Then the call comes. I’m at home and asked – “Janet Jackson and band are in town and they want to play ball – can you set it up?” I’m thinking YMHA. This I did with my close friend – bassist Bill Sharpe (Cher, Brenda Russell, Jeffrey Osbourne, Dave Koz).
Bill hails from Raleigh, North Carolina and is as wiry and tough a defender as Kawhi Leonard – at least he appeared that way the many times we fought near and under the basket.
The Y agrees and in comes Jackson’s band – road crew decked out in Rhythm Nation garb. After a few warm-up shots it’s full court. Plenty of trash talking and Laker nonsense and full court b-ball. Then the unexpected. Much like the Golden State Warriors Kevin Durant popping his Achilles against the Raptors, Jackson’s drummer severely sprains an ankle and is carted off the court, unable to play the gig. A Toronto drummer is hired and filled in admirably. Jackson then puts a stop to all future band games.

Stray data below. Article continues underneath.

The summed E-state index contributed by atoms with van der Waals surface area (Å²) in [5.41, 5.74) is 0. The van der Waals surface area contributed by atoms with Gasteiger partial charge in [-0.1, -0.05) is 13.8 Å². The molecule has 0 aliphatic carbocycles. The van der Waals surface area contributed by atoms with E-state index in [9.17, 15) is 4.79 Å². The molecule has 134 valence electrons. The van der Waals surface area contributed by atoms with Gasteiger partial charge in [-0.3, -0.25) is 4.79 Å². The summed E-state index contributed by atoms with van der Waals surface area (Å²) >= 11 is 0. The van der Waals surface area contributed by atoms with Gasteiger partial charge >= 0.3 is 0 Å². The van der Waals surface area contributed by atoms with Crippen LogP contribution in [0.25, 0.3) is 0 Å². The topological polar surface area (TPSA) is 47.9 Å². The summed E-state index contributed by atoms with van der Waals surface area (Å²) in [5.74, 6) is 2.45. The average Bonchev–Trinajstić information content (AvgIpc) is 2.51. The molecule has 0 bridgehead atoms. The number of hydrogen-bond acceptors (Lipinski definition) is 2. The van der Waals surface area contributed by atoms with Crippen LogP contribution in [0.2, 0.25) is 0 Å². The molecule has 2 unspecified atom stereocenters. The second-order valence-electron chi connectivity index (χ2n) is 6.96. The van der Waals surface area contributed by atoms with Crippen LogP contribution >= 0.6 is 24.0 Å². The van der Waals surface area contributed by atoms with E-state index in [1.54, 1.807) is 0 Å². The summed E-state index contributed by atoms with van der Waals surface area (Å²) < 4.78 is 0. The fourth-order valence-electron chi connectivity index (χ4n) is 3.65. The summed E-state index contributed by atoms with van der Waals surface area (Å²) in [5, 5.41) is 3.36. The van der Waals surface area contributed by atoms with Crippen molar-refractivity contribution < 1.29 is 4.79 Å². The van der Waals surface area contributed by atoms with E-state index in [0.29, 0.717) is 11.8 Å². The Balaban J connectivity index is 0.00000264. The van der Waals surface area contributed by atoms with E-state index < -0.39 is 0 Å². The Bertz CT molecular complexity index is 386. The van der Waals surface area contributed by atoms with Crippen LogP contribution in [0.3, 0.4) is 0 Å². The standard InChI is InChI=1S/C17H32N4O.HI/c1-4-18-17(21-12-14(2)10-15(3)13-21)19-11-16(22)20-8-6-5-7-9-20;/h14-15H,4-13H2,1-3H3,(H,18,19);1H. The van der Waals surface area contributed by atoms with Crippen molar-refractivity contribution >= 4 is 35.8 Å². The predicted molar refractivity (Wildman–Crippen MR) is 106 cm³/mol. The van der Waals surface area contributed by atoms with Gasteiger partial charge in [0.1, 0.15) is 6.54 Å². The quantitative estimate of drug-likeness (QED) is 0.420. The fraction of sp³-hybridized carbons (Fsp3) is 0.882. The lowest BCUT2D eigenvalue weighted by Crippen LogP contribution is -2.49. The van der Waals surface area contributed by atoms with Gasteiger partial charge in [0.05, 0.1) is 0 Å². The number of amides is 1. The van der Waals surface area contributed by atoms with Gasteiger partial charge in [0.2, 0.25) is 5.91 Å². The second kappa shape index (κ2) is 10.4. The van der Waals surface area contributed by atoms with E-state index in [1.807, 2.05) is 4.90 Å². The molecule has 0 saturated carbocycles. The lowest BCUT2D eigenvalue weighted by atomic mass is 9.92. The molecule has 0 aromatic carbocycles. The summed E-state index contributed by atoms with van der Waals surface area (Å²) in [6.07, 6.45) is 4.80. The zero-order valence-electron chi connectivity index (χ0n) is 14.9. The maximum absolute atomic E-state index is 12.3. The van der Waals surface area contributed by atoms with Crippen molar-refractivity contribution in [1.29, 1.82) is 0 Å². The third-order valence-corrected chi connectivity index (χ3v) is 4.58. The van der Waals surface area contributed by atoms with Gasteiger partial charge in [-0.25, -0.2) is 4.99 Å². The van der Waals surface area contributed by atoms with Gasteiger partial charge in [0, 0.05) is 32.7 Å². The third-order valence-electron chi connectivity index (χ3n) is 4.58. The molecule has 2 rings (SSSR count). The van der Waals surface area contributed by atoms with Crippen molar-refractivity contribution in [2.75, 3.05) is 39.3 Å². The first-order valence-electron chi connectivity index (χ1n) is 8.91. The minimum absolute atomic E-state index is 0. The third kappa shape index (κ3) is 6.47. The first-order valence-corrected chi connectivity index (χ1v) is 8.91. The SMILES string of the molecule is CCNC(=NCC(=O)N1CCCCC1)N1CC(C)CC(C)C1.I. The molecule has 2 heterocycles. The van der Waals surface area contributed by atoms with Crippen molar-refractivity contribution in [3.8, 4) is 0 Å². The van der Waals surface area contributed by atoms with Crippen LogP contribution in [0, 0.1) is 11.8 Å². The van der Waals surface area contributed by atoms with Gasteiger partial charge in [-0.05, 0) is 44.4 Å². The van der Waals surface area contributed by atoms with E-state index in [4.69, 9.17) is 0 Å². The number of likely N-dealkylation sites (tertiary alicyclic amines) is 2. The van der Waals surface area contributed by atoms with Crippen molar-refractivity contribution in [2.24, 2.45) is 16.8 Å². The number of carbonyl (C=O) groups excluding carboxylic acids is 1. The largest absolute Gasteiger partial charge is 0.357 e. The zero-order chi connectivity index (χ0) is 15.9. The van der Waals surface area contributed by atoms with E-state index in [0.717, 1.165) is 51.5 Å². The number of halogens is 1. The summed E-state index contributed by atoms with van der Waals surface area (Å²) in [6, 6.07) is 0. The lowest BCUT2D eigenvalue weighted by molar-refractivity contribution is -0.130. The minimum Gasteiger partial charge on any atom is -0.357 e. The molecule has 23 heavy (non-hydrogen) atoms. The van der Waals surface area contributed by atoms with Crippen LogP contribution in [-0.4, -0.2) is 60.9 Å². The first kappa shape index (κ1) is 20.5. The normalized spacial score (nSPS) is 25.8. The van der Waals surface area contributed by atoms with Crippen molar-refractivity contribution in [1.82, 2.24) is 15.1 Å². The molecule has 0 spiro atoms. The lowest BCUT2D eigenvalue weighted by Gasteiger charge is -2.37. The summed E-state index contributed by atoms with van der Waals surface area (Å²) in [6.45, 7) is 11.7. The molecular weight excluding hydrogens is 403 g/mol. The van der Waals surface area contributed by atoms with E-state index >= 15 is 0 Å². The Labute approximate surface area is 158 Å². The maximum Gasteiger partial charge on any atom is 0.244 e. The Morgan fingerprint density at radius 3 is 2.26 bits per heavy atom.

It was 1985 and Toronto is chosen the inaugural site of the first World Master’s Games. Seven thousand athletes from around the world – 35 years of age and up competing throughout the city.
Over the years a contingent of rowdy Buffalo music and ball fans used to invade our living room. It was all about soaking up as much of Toronto as possible, smoking fine weed, catching a concert or two, a Thanksgiving dinner courtesy Kristine King and game after game of hoops. Then came the invite. Please join our team, The Buffalo Coles and be our Canadian connection. This I did and man what a run. Eight games and eight victories led by former NBA great Randy Smith in the backcourt. Victories over Argentina, Estonia, Colombia, Vancouver, Ottawa, Detroit, Jacksonville and Clearwater, Florida and victory lap around a gym – world champions. Thirty-four years later the competition continues in various locales every four years around the globe.